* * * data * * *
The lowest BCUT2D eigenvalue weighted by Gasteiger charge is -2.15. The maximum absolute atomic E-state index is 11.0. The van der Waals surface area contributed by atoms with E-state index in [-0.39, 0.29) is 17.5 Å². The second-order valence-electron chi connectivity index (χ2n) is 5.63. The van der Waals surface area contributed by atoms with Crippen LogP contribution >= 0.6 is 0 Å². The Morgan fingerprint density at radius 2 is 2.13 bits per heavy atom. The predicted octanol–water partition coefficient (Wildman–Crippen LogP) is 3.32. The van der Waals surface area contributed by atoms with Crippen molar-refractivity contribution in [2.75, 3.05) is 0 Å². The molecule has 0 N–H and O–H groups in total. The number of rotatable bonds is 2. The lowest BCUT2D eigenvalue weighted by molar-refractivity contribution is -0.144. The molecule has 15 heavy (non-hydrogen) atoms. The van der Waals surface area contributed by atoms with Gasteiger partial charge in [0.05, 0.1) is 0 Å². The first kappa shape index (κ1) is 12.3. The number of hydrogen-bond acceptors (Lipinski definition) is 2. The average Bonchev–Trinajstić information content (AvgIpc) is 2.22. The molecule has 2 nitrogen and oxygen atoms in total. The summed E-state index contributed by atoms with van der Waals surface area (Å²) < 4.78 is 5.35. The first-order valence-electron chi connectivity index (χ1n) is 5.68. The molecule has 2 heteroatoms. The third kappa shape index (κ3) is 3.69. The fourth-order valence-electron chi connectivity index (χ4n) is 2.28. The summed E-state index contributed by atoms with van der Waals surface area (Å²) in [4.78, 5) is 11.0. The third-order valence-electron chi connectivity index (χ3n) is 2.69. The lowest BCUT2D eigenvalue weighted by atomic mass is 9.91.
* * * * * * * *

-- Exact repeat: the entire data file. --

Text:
The lowest BCUT2D eigenvalue weighted by Gasteiger charge is -2.15. The maximum absolute atomic E-state index is 11.0. The van der Waals surface area contributed by atoms with E-state index in [-0.39, 0.29) is 17.5 Å². The second-order valence-electron chi connectivity index (χ2n) is 5.63. The van der Waals surface area contributed by atoms with Crippen LogP contribution >= 0.6 is 0 Å². The Morgan fingerprint density at radius 2 is 2.13 bits per heavy atom. The predicted octanol–water partition coefficient (Wildman–Crippen LogP) is 3.32. The van der Waals surface area contributed by atoms with Crippen molar-refractivity contribution in [2.75, 3.05) is 0 Å². The molecule has 0 N–H and O–H groups in total. The number of rotatable bonds is 2. The lowest BCUT2D eigenvalue weighted by molar-refractivity contribution is -0.144. The molecule has 15 heavy (non-hydrogen) atoms. The van der Waals surface area contributed by atoms with Gasteiger partial charge in [0.05, 0.1) is 0 Å². The first kappa shape index (κ1) is 12.3. The number of hydrogen-bond acceptors (Lipinski definition) is 2. The average Bonchev–Trinajstić information content (AvgIpc) is 2.22. The molecule has 2 nitrogen and oxygen atoms in total. The summed E-state index contributed by atoms with van der Waals surface area (Å²) < 4.78 is 5.35. The first-order valence-electron chi connectivity index (χ1n) is 5.68. The molecule has 2 heteroatoms. The third kappa shape index (κ3) is 3.69. The fourth-order valence-electron chi connectivity index (χ4n) is 2.28. The summed E-state index contributed by atoms with van der Waals surface area (Å²) in [4.78, 5) is 11.0. The third-order valence-electron chi connectivity index (χ3n) is 2.69. The lowest BCUT2D eigenvalue weighted by atomic mass is 9.91.